Editor's message: Race is a protected characteristic under the Equality Act 2010, which prohibits direct and indirect race discrimination, victimisation and harassment. Under the Act, race means colour, nationality or ethnic or national origins.
Dress codes at work often prompt discussion about the risk of race discrimination as certain ethnic groups are subject to strict cultural requirements. If your organisation insists on dress rules that contradict the cultural conventions of such groups, you may be discriminating indirectly against those employees, and should tread carefully.
Indirect race discrimination, as with any other type of indirect discrimination, can be justified if you can show that the application of the provision, criterion or practice creating the indirect discrimination (in this context, the dress rules) is a proportionate way of achieving a legitimate aim.
Ellie Gelder, employment law editor
Updated to include information on Bellman v Northampton Recruitment Ltd, a personal injury case that may have implications for discriminatory behaviour by employees towards colleagues or third parties.
Cases on appeal provides news on key case law developments that are expected.
We run through what employers need to bear in mind when dealing with an employee who uses racist language in the workplace.
What were the most significant employment case law decisions in 2016? Stephen Simpson counts down the 10 most important judgments for employers this year.
Ex-England and Spurs footballer Paul Gascoigne has pleaded guilty to racially aggravated abuse over a "joke" he made to a black security guard. The court fined Gascoigne and ordered him to pay £1,000 in compensation. Fiona Cuming rounds up five employment law cases involving racism in the workplace.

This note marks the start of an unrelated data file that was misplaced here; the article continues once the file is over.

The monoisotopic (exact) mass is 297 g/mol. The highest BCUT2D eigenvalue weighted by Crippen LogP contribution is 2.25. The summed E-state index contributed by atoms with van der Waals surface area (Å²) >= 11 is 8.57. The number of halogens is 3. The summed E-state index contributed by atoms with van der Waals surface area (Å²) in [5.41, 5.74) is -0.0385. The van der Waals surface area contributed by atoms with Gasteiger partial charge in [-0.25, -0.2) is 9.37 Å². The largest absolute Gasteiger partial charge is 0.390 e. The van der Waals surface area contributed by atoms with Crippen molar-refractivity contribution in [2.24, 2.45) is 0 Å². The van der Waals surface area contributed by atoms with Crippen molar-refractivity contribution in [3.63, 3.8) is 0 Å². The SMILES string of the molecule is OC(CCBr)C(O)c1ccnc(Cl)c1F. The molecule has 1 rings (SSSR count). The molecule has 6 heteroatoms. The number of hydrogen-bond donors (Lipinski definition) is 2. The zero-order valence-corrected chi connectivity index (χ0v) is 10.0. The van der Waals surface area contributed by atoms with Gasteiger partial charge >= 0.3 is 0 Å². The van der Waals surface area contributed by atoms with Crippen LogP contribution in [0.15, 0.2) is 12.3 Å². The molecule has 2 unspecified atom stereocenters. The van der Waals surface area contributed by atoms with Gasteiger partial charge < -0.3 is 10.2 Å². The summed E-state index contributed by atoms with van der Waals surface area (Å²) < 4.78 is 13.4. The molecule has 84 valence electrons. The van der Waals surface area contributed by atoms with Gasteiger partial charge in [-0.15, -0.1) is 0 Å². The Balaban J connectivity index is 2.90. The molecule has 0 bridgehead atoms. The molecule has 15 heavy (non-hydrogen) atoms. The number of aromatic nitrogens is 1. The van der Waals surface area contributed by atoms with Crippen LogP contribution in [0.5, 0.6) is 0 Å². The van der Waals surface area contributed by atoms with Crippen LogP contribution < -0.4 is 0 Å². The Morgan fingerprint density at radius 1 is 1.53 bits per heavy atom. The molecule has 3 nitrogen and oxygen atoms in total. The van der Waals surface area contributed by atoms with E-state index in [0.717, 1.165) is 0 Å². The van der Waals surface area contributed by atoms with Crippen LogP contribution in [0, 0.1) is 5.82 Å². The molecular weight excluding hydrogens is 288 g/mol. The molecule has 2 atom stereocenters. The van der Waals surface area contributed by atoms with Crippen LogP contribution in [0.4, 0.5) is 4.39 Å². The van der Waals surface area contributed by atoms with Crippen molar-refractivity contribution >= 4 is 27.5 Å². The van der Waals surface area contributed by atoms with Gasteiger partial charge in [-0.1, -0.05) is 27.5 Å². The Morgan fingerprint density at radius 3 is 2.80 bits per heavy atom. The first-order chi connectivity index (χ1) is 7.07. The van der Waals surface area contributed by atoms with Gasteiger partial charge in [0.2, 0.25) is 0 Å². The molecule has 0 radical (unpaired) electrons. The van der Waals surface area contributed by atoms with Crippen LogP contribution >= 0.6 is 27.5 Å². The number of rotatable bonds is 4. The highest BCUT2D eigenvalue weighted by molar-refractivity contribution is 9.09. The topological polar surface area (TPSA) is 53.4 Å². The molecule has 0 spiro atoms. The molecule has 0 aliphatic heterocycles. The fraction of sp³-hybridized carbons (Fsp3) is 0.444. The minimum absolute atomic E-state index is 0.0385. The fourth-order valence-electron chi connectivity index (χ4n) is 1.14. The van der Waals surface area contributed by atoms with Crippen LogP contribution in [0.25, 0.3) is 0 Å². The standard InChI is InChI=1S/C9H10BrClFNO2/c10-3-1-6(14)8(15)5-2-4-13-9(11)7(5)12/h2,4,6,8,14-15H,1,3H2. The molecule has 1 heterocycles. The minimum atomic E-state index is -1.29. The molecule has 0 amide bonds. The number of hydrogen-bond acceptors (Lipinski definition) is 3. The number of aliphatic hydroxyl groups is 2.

A table listing the race discrimination awards made by employment tribunals in 2015/16.
Updated to include a reference to illegal working closure notices and compliance orders, introduced from 1 December 2016.
The requirement to speak English at work and dress codes at work are policy areas where employers should tread carefully to avoid discrimination. Deborah Bulman, a senior associate from Burges Salmon LLP, considers recent legal controversies and gives tips on drafting employment policies.
In Onu v Akwiwu and another; Taiwo v Olaigbe and another  IRLR 719 SC, the Supreme Court held that migrant domestic workers who were mistreated by their employers, the opportunity for which was afforded by their immigration status, were not subject to direct discrimination on grounds of their nationality. While immigration status is a function of nationality, nationality of itself was not the reason for the treatment.
HR and legal information and guidance relating to race discrimination.